Costa del Sol: Sights & Attractions

Old Moorish Walls of Ronda – Image courtesy of Spain On Line (

Top attractions on the Costa del Sol

Take time to explore the fabulous Costa del Sol, which stretches for more than 150km along the south coast of Spain, east from Tarifa (the southernmost tip of Europe) just beyond Gibraltar to Almuñecar on the Costa Tropical, near Granada.

The busiest and the most densely populated area is the 70km stretch from Torremolinos (west of Málaga) to Estepona (towards Gibraltar) with Marbella at its centre.

Each town and village on the Costa del Sol has a distinctive character and offers a choice of must-see attractions, including the following. . .


Experience a choice of compelling Malaga holidays in this bustling commercial and residential port city, the birthplace of Pablo Picasso and home to the best historic sites along the Costa del Sol – Spain’s most famous coastline.
  Read more about Malaga . . .


Spain’s oldest, largest, noisiest and brashest resort is renowned for good budget accommodation, a lively beach scene and a vibrant and inexpensive nightlife that attracts a mainly young blue-collar crowd.
  Read more about Torremolinos . . .

Fuengirola and Los Boliches

The quiet fishing towns of Fuengirola and adjoining Los Boliches sit conveniently between the two famous Costa del Sol resorts of Marbella and Torremolinos. While Fuengirola boasts a good range of high-rise apartments, hotels, discos and nightclubs to suit all budgets, nearby Los Boliches remains relatively unspoiled.
  Read more about Fuengirola . . .


With its choice of clean European ‘Blue Flag’ awarded beaches, water sports, exclusive beachfront hotels, championship golf courses, haute couture boutiques and über-chic nightclubs, Marbella is considered Spain’s most stylish resort. This sunny Costa del Sol locale is a favourite of wealthy European aristocrats, the nouveau riche and Arab royalty.
  Read more about Marbella . . .


Escape the more commercial resorts of the Costa del Sol for the quiet of Estepona, a less developed seaside village that still maintains an authentic Spanish ambiance. Explore the old quarter of narrow cobblestone streets lined with whitewashed buildings, ancient squares and friendly tascas (tapas bars).
  Read more about Estepona . . .


Explore this authentic pueblo blanco (white village) with its pretty houses set on a cliff top. Stroll the narrow cobblestone streets and courtyards of the Old Town, visit the 17th century Church of El Salvador, enjoy the sea views from the Balcón de Europa.
  Read more about Nerja . . .


Wander the narrow twisting streets of the picture-perfect old Moorish quarter of Ronda, known as La Ciudad. The Old Town sits on one side of the spectacular 100m-deep El Tajo ravine with views overlooking the rolling green Andalusian countryside, stretching across to El Mercadillo (the New Town), which dates from the Christian Reconquest of 1485 and sits on the other side of the 64m-wide ravine.
  Read more about Ronda . . .


This idyllic Andalusian village is located in the foothills of the Sierra de Mijas at the end of a winding mountain road with splendid views of the coast. Drive yourself there or hop on a regular bus from Fuengirola for the 20-minute journey. Mijas extends from the hills down to the coast, with the coastal strip between Fuengirola and Marbella known as Mijas-Costa.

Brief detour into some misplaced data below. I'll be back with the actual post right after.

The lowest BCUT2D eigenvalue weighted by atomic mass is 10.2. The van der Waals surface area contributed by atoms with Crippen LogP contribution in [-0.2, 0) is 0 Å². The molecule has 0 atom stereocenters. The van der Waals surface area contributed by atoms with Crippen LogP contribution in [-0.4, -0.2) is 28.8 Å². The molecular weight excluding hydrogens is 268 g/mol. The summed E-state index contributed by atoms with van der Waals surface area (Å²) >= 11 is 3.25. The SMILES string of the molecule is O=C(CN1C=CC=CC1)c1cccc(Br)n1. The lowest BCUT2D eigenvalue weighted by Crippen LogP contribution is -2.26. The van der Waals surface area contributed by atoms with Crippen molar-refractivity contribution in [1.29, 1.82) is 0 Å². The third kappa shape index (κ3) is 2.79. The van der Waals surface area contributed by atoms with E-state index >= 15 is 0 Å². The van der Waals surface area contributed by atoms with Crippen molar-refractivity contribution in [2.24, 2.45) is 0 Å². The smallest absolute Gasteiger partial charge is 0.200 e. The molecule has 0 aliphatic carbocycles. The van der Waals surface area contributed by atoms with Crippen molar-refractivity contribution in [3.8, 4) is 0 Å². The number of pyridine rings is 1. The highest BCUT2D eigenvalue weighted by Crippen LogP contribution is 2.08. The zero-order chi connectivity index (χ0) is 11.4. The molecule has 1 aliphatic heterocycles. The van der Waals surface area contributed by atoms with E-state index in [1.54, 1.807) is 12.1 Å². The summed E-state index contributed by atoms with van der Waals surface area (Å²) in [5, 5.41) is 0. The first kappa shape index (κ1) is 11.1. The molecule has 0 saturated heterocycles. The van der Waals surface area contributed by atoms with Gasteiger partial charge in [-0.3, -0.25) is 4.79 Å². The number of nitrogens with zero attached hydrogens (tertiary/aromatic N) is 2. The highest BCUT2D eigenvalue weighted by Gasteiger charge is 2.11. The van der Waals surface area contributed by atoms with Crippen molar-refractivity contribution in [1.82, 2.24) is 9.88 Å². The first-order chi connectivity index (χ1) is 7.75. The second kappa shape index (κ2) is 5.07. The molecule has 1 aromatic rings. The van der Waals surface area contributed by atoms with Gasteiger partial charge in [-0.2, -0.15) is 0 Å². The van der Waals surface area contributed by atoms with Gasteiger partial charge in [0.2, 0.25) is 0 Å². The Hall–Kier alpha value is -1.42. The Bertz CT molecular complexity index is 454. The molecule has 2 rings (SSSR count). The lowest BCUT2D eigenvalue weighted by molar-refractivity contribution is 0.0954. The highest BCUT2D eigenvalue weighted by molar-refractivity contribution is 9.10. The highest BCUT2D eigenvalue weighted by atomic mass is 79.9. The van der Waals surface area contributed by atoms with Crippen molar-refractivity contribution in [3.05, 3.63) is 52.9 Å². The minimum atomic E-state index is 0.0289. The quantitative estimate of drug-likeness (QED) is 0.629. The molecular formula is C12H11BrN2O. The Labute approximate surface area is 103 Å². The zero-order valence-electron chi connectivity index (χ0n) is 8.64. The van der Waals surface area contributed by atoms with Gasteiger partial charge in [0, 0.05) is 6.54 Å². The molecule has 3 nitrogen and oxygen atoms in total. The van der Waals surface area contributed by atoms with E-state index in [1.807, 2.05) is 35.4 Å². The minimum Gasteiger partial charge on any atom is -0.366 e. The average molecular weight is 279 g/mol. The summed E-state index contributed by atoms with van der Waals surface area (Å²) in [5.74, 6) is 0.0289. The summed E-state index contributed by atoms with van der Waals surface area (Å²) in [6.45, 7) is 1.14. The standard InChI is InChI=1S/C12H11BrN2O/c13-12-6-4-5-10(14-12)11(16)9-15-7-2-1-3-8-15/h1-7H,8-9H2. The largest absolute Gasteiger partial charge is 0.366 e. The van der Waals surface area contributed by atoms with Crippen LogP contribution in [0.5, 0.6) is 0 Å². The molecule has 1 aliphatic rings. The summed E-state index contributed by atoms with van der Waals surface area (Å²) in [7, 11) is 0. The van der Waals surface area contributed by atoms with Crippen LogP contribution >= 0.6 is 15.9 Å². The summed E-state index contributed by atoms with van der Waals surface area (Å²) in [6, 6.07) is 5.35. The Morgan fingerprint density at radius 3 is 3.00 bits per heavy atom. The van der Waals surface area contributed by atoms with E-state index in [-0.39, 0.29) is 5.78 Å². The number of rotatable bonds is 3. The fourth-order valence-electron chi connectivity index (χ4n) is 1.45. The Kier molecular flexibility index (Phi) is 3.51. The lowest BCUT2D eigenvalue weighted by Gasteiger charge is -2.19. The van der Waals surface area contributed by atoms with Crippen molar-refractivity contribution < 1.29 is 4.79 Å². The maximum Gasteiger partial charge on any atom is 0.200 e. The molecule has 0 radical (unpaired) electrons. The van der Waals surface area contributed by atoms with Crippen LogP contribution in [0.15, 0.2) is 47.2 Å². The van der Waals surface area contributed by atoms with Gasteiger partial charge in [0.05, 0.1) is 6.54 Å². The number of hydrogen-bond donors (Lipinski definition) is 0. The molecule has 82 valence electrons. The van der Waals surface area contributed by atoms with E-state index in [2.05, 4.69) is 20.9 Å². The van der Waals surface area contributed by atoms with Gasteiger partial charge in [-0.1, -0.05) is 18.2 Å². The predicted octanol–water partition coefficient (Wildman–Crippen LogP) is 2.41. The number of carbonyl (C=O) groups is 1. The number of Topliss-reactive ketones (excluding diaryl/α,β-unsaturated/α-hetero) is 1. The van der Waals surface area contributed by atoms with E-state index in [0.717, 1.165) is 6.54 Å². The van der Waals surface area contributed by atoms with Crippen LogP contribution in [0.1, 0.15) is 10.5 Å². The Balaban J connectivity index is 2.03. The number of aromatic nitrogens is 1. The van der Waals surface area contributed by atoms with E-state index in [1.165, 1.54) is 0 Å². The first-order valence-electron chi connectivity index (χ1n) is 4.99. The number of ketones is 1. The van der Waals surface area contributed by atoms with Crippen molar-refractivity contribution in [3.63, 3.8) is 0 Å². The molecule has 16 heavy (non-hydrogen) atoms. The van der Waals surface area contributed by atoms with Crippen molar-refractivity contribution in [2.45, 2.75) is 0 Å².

Read more about Mijas . . .

Puerto Bánus

Discover Spain’s answer to France’s St Tropez. Puerto Banus is essentially a plush marina crammed with expensive yachts and cars and fringed by luxurious (and expensive) quayside restaurants, bars and designer boutiques. An orange-roofed Andalusian pueblo-style complex flanks the area; it was built in the 1960s to resemble the fishing villages that once lined the coast here.
  Read more about Puerto Banus . . .

Rock of Gibraltar

Experience a slice of Britain in the tiny British colony of Gibraltar – nicknamed ‘Gib’ or ‘the Rock’. Gibraltar was seized from Spain by Great Britain in 1704 and, despite several heated attempts by Spain for its recovery, remains British to this day.

The 425m-high limestone rock soars out of the sea at the southern tip of Spain and is only 5.8sqm in area.
  Read more about Gibraltar . . .

El Torcal Park Nature Reserve

Explore this unique 17km2 park on foot, horseback or by mountain bike. Choose from three marked hiking trails that wind through unusual limestone rock formations in one of the most impressive landscapes of Europe.

Take an easy 1.5km-long stroll or the 2.5km-long hike up to the 1200m-high Las Ventanillas (Windows) for panoramic views of the Málaga Valley. Or try the more challenging 4.5km-long route to a height of 1399m where you can see the whole of the El Torcal Park and across to the North African coast.

The park is an important area for birds migrating between Europe and Africa and is also home to more than 600 varieties of plants. El Torcal is located around 30km north of Málaga, near the village of Villanueva de la Concepcion.

Cabo de Gato Nature Reserve

This 460km² reserve offers the chance to watch more than 1100 species of fauna including flamingos, purple herons, stone curlews and seabirds such as terns, shags and puffins.

The park is characterised by volcanic rock formations including lava flows, volcanic domes and volcanic calderas. Recognised by UNESCO as a geopark, Cabo de Gato is rated as one of the wildest and most beautiful stretches of coast in Spain. The park is located near the city of Almeria on the southeast coast.

Latest update on this honeymoon destination: 13 October, 2019
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